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Will High Hopes be Leveled by Low Bids?

​​Copyright   2019


They’ve even named a street after this year’s bidding season…

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Few would claim to have seen the invisible hand of the market. Even fewer would attempt to influence it. 

Nevertheless, in its recent state of the forestry services sector report the WFCA has recommended tree planting bid prices should rise by at least 25%. 

This follows the RoundUpDate’s recent dinning that workers need to be paid more if the sector wants to keep them leaning into piece-work with any enthusiasm, or to even show up for that matter. 

To make sure everyone gets the memo the WFCA has sent the report with its bold recommendations to contractors and clients in both British Columbia and Alberta just as bidding and negotiating begins for next year’s planting work. 

Will it have an effect? It might. It would be disingenuous for any licensee or public foresters to say the pressure to raise prices comes as a surprise. The private sector clients especially have enjoyed a monopsony market and taken the advantages that go with it. 

And our government’s low bid auctions are named that for a reason. But with an increasing reforestation program the contractors now have the supply-demand winds at their back as the report points out.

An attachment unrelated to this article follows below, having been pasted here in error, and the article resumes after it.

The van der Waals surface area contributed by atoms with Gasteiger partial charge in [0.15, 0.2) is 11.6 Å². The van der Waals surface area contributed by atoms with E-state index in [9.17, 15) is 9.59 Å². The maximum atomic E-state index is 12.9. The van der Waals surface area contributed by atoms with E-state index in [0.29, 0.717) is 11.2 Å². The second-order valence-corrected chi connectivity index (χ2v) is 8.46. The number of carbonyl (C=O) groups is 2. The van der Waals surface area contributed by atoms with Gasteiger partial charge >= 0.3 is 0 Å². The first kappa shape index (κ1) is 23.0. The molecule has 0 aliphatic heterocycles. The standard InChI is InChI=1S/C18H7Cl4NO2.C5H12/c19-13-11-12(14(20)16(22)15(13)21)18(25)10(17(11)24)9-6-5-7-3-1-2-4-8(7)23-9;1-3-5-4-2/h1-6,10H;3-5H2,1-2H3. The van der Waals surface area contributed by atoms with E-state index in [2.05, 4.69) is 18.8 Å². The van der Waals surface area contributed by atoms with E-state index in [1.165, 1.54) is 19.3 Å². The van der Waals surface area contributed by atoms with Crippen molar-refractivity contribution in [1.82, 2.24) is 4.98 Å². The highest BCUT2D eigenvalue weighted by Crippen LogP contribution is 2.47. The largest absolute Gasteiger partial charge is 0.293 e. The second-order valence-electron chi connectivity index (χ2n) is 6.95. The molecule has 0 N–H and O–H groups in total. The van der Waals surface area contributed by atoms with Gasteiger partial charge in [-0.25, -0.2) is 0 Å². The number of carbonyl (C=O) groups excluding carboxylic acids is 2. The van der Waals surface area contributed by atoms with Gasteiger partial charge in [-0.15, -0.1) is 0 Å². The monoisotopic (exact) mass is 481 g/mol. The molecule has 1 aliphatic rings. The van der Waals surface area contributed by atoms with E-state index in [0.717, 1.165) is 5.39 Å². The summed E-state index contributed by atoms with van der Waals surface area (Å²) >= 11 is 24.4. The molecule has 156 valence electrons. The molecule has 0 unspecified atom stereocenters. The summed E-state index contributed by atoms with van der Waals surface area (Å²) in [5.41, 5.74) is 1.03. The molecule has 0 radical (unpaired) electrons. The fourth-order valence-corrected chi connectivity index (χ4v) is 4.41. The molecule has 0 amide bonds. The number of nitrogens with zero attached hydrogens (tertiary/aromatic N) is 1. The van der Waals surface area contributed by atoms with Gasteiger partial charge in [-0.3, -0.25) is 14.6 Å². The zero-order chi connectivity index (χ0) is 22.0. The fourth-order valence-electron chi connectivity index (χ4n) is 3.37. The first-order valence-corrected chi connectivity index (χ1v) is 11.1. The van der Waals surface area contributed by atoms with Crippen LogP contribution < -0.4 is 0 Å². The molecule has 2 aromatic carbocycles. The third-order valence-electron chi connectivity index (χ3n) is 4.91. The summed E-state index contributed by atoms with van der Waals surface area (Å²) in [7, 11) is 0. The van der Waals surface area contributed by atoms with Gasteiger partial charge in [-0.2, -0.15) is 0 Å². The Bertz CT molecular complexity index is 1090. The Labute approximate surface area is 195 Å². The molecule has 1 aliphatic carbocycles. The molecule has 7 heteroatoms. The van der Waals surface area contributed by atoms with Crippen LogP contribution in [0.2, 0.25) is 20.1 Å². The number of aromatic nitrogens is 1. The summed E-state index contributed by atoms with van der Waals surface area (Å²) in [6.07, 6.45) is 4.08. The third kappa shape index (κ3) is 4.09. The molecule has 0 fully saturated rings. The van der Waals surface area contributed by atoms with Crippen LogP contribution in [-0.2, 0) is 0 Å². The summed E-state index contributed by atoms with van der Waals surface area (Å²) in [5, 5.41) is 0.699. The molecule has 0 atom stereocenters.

In order to be helpful the WFCA has offered to work with government and industry to bring about a market correction saying this disruption might prove more beneficial than the probable disruption of an eroding workforce. 

The association has even proposed to open the lid of the Ark of the Covenant, otherwise known as the appraisal system, and look at the algorithms—at risk of being turned to a pillar of salt—to adjust them to the new forestry price structure. 

Of course, Mr. Keynes never bid on any tree planting contracts as far as we know. So just where his figurative hand of the market will take things is in the literal hands of contractors. And we will leave it at that messy figure of speech. To read the report CLICK HERE